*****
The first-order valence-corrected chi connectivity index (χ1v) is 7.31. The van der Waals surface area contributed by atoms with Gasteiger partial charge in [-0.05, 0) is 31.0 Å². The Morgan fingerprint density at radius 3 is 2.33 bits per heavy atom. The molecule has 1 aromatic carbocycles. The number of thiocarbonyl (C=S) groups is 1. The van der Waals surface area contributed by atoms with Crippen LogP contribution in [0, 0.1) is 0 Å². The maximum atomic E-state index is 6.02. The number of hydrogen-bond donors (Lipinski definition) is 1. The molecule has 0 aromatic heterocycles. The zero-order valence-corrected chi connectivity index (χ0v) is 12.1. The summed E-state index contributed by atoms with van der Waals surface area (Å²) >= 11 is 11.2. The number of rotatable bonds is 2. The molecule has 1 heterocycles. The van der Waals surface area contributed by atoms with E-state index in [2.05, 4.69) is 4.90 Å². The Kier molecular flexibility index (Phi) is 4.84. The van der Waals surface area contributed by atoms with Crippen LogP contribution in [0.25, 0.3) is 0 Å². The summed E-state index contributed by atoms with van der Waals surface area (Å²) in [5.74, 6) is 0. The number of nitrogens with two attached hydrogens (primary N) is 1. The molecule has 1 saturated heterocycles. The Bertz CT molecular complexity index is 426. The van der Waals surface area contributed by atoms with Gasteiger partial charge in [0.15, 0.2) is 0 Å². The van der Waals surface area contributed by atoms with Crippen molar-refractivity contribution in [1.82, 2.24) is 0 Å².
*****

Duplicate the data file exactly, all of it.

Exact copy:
The first-order valence-corrected chi connectivity index (χ1v) is 7.31. The van der Waals surface area contributed by atoms with Gasteiger partial charge in [-0.05, 0) is 31.0 Å². The Morgan fingerprint density at radius 3 is 2.33 bits per heavy atom. The molecule has 1 aromatic carbocycles. The number of thiocarbonyl (C=S) groups is 1. The van der Waals surface area contributed by atoms with Crippen LogP contribution in [0, 0.1) is 0 Å². The maximum atomic E-state index is 6.02. The number of hydrogen-bond donors (Lipinski definition) is 1. The molecule has 0 aromatic heterocycles. The zero-order valence-corrected chi connectivity index (χ0v) is 12.1. The summed E-state index contributed by atoms with van der Waals surface area (Å²) >= 11 is 11.2. The number of rotatable bonds is 2. The molecule has 1 heterocycles. The van der Waals surface area contributed by atoms with E-state index in [2.05, 4.69) is 4.90 Å². The Kier molecular flexibility index (Phi) is 4.84. The van der Waals surface area contributed by atoms with Crippen LogP contribution in [0.25, 0.3) is 0 Å². The summed E-state index contributed by atoms with van der Waals surface area (Å²) in [5.74, 6) is 0. The number of nitrogens with two attached hydrogens (primary N) is 1. The molecule has 1 saturated heterocycles. The Bertz CT molecular complexity index is 426. The van der Waals surface area contributed by atoms with Gasteiger partial charge in [0.15, 0.2) is 0 Å². The van der Waals surface area contributed by atoms with Crippen molar-refractivity contribution in [1.82, 2.24) is 0 Å².